The NHL trade market kicked into gear on Saturday with the NHL Draft in Nashville fast approaching, something that may come to involve the Buffalo Sabres and their quest for a top-four defenseman.
The Nashville Predators continued to head down the rebuilding path after dealing Mattias Ekholm to Edmonton, Mikael Granlund to Pittsburgh, and young forward Tanner Jeannot to Tampa Bay at the deadline for a boatload of draft picks, sending center Ryan Johansen to the Colorado Avalanche for the expiring contract of forward Alex Galchenyuk. The Predators will retain 50% of Johansen’s $8 million salary for the remaining two years of his contract, which was preferable to buying out the 30-year-old and having the cap hit spread out over four years.
The other deal saw the Los Angeles Kings sending 24-year-old defenseman Sean Durzi to the Arizona Coyotes for a 2024 second-round pick. Durzi scored 38 points last season and is under contract for another year at $1.7 million, but his price tag was likely to go up precipitously next summer as an arbitration-eligible restricted free agent.
Noah Hanifin ties it pic.twitter.com/zzhFnzAVpB
— Omar (@TicTacTOmar) December 11, 2022
Hanifin Looking For Road Out Of Calgary
The common theme for many NHL clubs over the next couple of weeks is making moves on players with a short-term remaining on current deals, either because they cannot afford to re-sign these players or they’ve been told they will not stay with their current club. One such instance involves Calgary defenseman Noah Hanifin, who informed Flames management that he would not sign a contract extension past next season and that he would prefer to be dealt to a US-based club.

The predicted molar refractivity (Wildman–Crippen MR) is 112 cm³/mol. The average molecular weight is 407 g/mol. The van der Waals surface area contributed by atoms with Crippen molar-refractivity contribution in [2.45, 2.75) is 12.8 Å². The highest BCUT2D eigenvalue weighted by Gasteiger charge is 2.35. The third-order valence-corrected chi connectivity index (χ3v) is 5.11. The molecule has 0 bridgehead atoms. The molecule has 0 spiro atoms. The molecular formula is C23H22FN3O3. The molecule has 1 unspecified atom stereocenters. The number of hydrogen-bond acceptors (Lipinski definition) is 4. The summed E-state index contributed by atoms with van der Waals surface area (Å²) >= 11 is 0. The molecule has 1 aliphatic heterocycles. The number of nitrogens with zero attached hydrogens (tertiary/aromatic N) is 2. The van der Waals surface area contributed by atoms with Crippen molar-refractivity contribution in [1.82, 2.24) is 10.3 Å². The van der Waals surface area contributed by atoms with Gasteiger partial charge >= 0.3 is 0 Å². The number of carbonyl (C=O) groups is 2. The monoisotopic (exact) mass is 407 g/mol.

According to The Athletic, the Sabres and Florida Panthers are the primary suitors for the 26-year-old blueliner. Hanifin makes $4.95 million in the final year of a six-year deal and fills the need of a defense partner for youngster Owen Power that Sabres GM Kevyn Adams is looking for. The cost is thought to be similar to that rumored for Hurricanes defenseman Brett Pesce and that would give Buffalo the advantage over the nearly barren Panthers, who exhausted all of their prospect pool and draft capital in deals over the last two years.
Adams may be shifting his interest away from Pesce, as the blueliner’s representatives and Hurricanes have been making progress on a new deal. The door is not closed to the possibility of Pesce being moved if negotiations break down.